Monday, 20 April 2009

“Gone Baby Gone”. A Review of the 2008 Film on Blu Ray.

“ …I Always Think That Life Is About The Choices You ‘Don’t’ Make…”

There's a moment about 5 minutes into "Gone Baby Gone" when you think you might just have stumbled on a genuine masterpiece...

As Casey Affleck ruminates in a weary beaten-up voiceover about good and evil and the life choices we make and how neighbourhoods shape us as people and those choices, the camera pans across the locals he’s talking about and their Boston inner city terrain.

These are real people in the real world – all manner of faces, colours and creeds - just going about their business – a man sat on the steps of a tenement building having a midday cigarette – kids of 8 and 9 flipping open their mobile phones – murals on walls declaring all sorts – a white father plops his baseball cap on the head of his gorgeous son of one who giggles, while a black father positions his equally gorgeous older son on the baseball circle in the local park with a sense of pride – all of it eventually making its way to a media circus outside a suburban home and a picture of a 9-year old girl on a tree…

The opening minutes are full of these beautifully realised vignettes - the use of real Bostonians and their downmarket suburbs adding a reality and power to Gone Baby Gone that is simply stunning – and that gritty reality continues throughout the film. And when you learn that the director is pretty boy Ben Affleck whom everyone loves to hate – you’re more than impressed.

But then of course it all goes to mush when the frankly ludicrously cherubic face of Casey Affleck appears with his equally drippy girlfriend Michelle Monaghan (an amazingly dull part for her) in tow beside him – they’re the leads? We’re expected to believe these dweebs?? While Casey is good in parts, he’s out of his depth in others – and worse - a lot of the time you feel he’s literally going to burst into a fit of the giggles at any moment. Monaghan is fabulous expressively as an actress, but her character Angie is a bit weedy and therefore difficult to care about – Angie seems almost superfluous to requirements (she was more fleshed out in the book).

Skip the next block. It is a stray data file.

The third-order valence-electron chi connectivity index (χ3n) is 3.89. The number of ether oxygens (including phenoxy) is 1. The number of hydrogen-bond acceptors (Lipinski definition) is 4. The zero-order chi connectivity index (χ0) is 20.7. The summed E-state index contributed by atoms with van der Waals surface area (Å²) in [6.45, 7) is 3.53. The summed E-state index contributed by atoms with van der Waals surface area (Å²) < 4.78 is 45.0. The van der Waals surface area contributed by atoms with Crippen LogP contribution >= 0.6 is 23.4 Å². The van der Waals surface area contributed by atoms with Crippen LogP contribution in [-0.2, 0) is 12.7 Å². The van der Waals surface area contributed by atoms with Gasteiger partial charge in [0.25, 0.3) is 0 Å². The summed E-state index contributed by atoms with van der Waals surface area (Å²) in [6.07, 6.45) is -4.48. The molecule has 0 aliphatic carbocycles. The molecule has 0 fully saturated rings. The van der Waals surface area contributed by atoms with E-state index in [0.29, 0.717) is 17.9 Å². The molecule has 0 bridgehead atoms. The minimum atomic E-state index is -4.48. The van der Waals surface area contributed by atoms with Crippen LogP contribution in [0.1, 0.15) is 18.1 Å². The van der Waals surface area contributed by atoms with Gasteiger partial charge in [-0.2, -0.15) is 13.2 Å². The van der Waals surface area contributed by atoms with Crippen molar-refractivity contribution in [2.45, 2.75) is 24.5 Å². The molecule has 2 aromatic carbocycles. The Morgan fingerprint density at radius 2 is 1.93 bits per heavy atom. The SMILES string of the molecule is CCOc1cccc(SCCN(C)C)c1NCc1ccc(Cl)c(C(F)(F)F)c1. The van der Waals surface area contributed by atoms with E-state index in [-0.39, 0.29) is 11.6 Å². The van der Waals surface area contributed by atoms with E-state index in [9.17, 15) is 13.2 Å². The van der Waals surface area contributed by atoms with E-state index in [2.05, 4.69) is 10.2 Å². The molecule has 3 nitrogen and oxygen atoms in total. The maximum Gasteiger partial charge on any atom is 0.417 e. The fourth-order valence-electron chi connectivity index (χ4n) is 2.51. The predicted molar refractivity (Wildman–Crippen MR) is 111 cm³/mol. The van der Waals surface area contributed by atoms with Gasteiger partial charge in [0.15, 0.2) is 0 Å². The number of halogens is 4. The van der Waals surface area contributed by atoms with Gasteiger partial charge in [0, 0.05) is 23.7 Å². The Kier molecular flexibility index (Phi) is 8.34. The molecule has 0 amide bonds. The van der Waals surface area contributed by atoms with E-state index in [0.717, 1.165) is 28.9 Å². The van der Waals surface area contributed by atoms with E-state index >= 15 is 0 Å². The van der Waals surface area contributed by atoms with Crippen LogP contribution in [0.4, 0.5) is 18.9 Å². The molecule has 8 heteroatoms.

But then you ask yourself why did top quality actors like Morgan Freeman and Ed Harris get involved in this movie – and the answer is the truly fabulous script adapted by Aaron Stockard from Denis Lehane’s book of the same name. This is “Mystic River” territory - Lehane has worked in child abuse and abduction cases and knows his monsters and their families so well that his observations of them hurt you – literally. There are many scenes in this excellent film where I found myself tearful – and not always for the grotesque things that Miramax must show you about pervs and their ways – but for the humanity of the other people involved – an emotion that seems all too often missing from other films about this easy-to-exploit subject. Ben Affleck has imbibed his debut with genuine heart even if the story does go off the rails a bit towards the end.

Given real meat to work with, the large varied cast is uniformly brilliant right down to even the smallest part - and just when you think you’ve seen all that Harris and Freeman have to give – they floor you – both of them - adding a gravitas throughout that must have had the older Affleck tingling in his Director’s chair. John Ashton is superb too as Ed Harris’ sidekick and Titus Welliver as the child’s father Lionel who may or may not be a nice guy. And Edi Gathegi as the Haitian drug-dealer Cheese is wonderfully sinister as a man with less than enlightened views about women - especially ones who need his powder to get through their day.

But the big surprise is Amy Ryan (Oscar nominated) who plays the devious trailer-trash druggy mum Helen McCready whose daughter Amanda is the girl pictured everywhere and abducted. You hate her and yet empathise with her in equal measure – and you wonder (like Affleck’s character does) should a 9-year old girl be back with this train wreck of a person - or does Helen McCready deserve a second chance at life like everyone else? And who makes that decision?

The Blu Ray print is surprisingly bad – speckled and blurry in the indoor and night scenes and hardly revelatory anywhere else. Also 2 of the special features cavalierly give away far too much of the plot and the twists – so don’t watch either before you see the movie. Also of note is David Buckley’s tenderly evocative music, which gives many of the down and up scenes a hugely powerful lift.

Despite being just a few notches short in places, “Gone Baby Gone” is a superb film – a genuine sleeper from 2008 - and Ben Affleck has arrived as a Director - big time.

I was moved, confused, hurt and left thinking about difficult decisions.

Highly recommended.

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